Minimalists Website Design vs. SEO

One of the most common website design practices today is minimalism. Minimalism is defined as a style or technique (as in music, literature, or design) that is characterized by extreme sparseness and simplicity by the Merriam Webster dictionary. Minimalism makes the user experience easy because the user is not bombarded with choices when they reach the website.

When most people visit websites, they are not going to read every single word on the page. It is beneficial for website designers to keep this in mind and only highlight the gripping aspects of their company or product. When a user clicks on one of your webpages, the page that they land on is an elevator pitch. The danger is including too much information on a page, and it becomes a deterrent for the user.

Benefits of this Approach

The minimalistic goal is to streamline the paths that the user follows, so they can easily navigate through the website. Other benefits include:

  • A user having limited choices makes it much less likely for them to get lost in their journey through the website.
  • With less content on the page, the website will load faster and perform better overall.

How SEO Gets Affected

The danger on the SEO front is that SEO thrives more on content on the page. Crawl bots find a webpage and pull them to the top of the search results. The more your page aligns with what people are searching, the more likely your page will be brought to the top of the results. The balancing act that must be performed is including as much content as possible, while still limiting the content to make the website more accessible for users.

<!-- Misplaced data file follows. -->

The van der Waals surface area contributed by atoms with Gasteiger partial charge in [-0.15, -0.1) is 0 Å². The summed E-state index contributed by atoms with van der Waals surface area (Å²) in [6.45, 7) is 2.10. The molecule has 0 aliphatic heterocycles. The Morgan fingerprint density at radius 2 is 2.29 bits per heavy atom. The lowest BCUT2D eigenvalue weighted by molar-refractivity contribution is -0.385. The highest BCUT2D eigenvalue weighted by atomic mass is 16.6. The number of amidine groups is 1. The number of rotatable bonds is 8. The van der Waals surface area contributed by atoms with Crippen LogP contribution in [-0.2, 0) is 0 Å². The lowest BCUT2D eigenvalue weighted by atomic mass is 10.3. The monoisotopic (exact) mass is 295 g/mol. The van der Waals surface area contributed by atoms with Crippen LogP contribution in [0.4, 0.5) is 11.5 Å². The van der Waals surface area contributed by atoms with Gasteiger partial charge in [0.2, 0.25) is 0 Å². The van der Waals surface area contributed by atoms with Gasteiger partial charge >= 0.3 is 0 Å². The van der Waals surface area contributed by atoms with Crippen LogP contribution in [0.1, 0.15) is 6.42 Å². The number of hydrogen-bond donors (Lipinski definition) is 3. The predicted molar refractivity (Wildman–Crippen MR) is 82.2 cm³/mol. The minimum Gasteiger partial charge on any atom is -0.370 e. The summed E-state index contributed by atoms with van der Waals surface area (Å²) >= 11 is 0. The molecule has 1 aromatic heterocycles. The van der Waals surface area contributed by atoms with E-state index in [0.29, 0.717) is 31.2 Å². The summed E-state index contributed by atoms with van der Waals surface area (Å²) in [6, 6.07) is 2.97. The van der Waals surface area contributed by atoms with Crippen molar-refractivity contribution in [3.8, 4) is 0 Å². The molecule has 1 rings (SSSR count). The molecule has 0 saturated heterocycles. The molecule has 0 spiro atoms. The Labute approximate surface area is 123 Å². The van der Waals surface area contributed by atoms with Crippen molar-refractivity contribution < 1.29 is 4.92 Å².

How to Balance Both

The first line of optimization can be taken is on the back end of the website with alt tags, URL structures, sitemaps, and the general data structure of the website. Dealing with content on the front of the page comes down to efficiency. The website designer must choose the organic keywords that they will include on their page. With minimalism, the designer will limit themselves to a certain number of keywords and they must decide which ones are the most valuable to the company on a brand level as well as on a metric level. They must measure which organic keywords rank higher on the search engine, the total organic traffic number to their website, and revenue generated from organic traffic.

Written by Google Products Associate, Ray McDermott

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